Uncountable nouns do not have plural forms and they cannot be used with numbers or the article a/an.
Uncountable nouns are difficult to count! All of these nouns are uncountable:
- Liquids (water, milk, wine)
- Powders (flour, coffee, sugar)
- Gases (air)
- Electricity, money, music…
- Abstract nouns (like happiness, motivation and luck)
Countable and Uncountable Nouns
I. Uncountable Nouns – they have no plural form:
Common nouns that are usually uncountable:
- accommodation, information, advice, behaviour;
- all the metals;
- English (and all other languages)
- furniture, health, knowledge, luggage;
- maths (and all other school subjects);
- rice (and all other grains and cereals);
- salt (and all other condiments);
- water (and all other liquids);
- traffic, transport, trouble
Use: a slice, a lump, a piece with countable nouns for food
1. Nouns we can thing of a single think or substance:
- chocolate, paper, hair, stone;
2. Nouns which are used to refer to a particular varieties:
3. Some drinks
4. time, space, room
III. Uncountable nouns ending in –s, followed by a singular vb
- maths, genetics, arobics, athletics, news
- The news is good.
IV. Nouns ending in –s that are always plural
- trousers, clothes, scissors
To refer to a singular item, use a pair of.
V. Irregular plural forms: nouns which have the same form in the singular and plural
- aircraft, crossroads, species, sheep, series
VI. Collective nouns:
- My family is very big. All of my family are coming to the wedding.
Nouns which only take a plural verb: cattle, the people, the police.
Common Mistakes in the Use of Uncountable Nouns
- Incorrect: I told these news to my father.
- Correct: I told this news to my father.
- Incorrect: The teacher gave us many advices.
- Correct: The teacher gave us some advice.
1. Uncountable or ‘mass’ nouns do not go with numbers, and rarely with plural forms or articles.
Uncountable, or ‘mass’ nouns, define abstract qualities, materials, liquids, collections and things we conceptualise as being without separate identities or boundaries.
- Incorrect: The program aimed at improving the safety of aircraft operations during a severe winter weather.
- Correct: The program aimed at improving the safety of aircraft operations during severe winter weather.
- Incorrect: Arbitration allows resolution of disputes in cases involving the movement by waters of goods required for resupply services.
- Correct: Arbitration allows resolution of disputes in cases involving the movement by water of goods required for resupply services.
- Incorrect: Estimated useful lives currently range between three to five years for electronic equipments and furnitures.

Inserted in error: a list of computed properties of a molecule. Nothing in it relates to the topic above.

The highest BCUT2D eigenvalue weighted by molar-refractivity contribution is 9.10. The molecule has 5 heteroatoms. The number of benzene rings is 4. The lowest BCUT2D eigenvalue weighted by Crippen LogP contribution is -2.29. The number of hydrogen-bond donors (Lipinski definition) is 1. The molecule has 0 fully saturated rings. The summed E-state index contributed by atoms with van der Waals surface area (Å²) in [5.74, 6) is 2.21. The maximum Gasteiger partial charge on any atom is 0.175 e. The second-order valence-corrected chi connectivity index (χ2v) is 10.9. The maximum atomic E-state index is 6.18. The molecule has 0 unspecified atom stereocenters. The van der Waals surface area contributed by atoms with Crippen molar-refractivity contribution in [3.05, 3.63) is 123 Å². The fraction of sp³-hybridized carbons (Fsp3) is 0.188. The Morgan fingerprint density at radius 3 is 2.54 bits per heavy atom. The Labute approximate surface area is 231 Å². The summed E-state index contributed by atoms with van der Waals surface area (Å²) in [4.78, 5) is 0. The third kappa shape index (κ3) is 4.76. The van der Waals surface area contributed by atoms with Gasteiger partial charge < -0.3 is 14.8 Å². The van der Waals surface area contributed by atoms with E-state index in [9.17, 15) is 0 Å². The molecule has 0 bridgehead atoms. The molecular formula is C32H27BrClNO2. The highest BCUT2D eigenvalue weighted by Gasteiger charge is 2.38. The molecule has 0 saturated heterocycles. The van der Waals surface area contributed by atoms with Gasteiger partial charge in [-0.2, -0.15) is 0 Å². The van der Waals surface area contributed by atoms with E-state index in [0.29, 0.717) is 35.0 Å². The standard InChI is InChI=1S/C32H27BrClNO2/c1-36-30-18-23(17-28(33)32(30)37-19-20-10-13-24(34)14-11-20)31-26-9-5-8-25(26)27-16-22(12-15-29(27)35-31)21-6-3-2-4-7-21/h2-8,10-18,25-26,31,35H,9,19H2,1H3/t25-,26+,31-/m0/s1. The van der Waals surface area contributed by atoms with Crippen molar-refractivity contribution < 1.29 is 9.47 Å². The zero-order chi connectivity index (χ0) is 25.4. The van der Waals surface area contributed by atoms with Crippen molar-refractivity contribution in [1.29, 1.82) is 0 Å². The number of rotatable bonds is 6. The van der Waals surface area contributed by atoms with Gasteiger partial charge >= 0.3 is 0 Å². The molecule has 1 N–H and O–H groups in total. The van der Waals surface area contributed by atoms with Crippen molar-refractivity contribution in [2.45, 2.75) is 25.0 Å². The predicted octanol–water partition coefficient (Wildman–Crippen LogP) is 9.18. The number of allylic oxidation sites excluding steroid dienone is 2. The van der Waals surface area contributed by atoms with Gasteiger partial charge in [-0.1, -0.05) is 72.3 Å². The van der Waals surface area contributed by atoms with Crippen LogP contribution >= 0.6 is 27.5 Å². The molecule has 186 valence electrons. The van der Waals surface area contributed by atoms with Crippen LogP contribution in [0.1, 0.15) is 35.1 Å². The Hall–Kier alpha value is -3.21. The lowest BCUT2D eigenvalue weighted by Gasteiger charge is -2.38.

- Correct: Estimated useful lives currently range between three to five years for electronic equipment and furniture.
2. Some determiners only go with countable nouns (many, few, several, every etc). Others only go with uncountable nouns (much, little, less etc). Use the correct type.
- Incorrect: The Company may generate fewer revenue from the sale of these devices than from the sale of PCs.
- Correct: The Company may generate less revenue from the sale of these devices than from the sale of PCs.
- Incorrect: Throughout many of Canada’s history, a large share of federal spending on transport has been in the form of direct subsidies and grants.
- Correct: Throughout much of Canada’s history, a large share of federal spending on transport has been in the form of direct subsidies and grants.
3. Some uncountable nouns are only plural, with no singular equivalent. Common examples include arms (weapons), trousers, glasses (spectacles), goods, groceries, clothes, thanks, police, customs (at national boundaries), remains. They can be used with the definite article ‘the’, but not with the indefinite article ‘a/an’ or numbers.
- Incorrect: The federal government, airport operators and a local police are working closely together.
- Correct: The federal government, airport operators and local police are working closely together.
- Incorrect: It is well known that some Western countries are engaged in the sale of arm to Iraq, despite also imposing sanctions.
- Correct: It is well known that some Western countries are engaged in the sale of arms to Iraq, despite also imposing sanctions.
4. Mixed uses 1: Lots of nouns have both countable and uncountable forms (often with the former being composed of the latter). Contrast:
- We need more photocopying paper (uncountable: generic)
- ‘Apple Daily’ is a popular paper. (countable: a newspaper)
- Have a glass of water before giving a presentation (countable: a drinking cup)
- Much of the Bank of China tower is made of glass. (uncountable: generic)
Don’t mix up their meanings!
5. Mixed uses 2: Lots of abstract nouns have both countable and uncountable forms when their meaning is more or less particular. Contrast:
- Falling in love is an unforgettable experience. (countable)
- She has enough experience to become a manager. (uncountable)
- Shame is a negative emotion. (uncountable)
- It’s a shame that large Corporations can be so greedy. (countable)
Determiners Used with Countable and Uncountable Nouns
a) lots/ a lot of + countable/uncountable nouns
b) much + uncountable nouns
c) many + plural countable nouns
d) little, a little, a bit + uncountable nouns
* little= almost none; a little/ a bit = at least some
e) few, a few + plural countable nouns (=some but not many)
f) some + uncountable nouns and plural nouns (between a little and a lot)
g) hardly any + uncountable and plural countable nouns
h) no/ not any + uncountable and plural nouns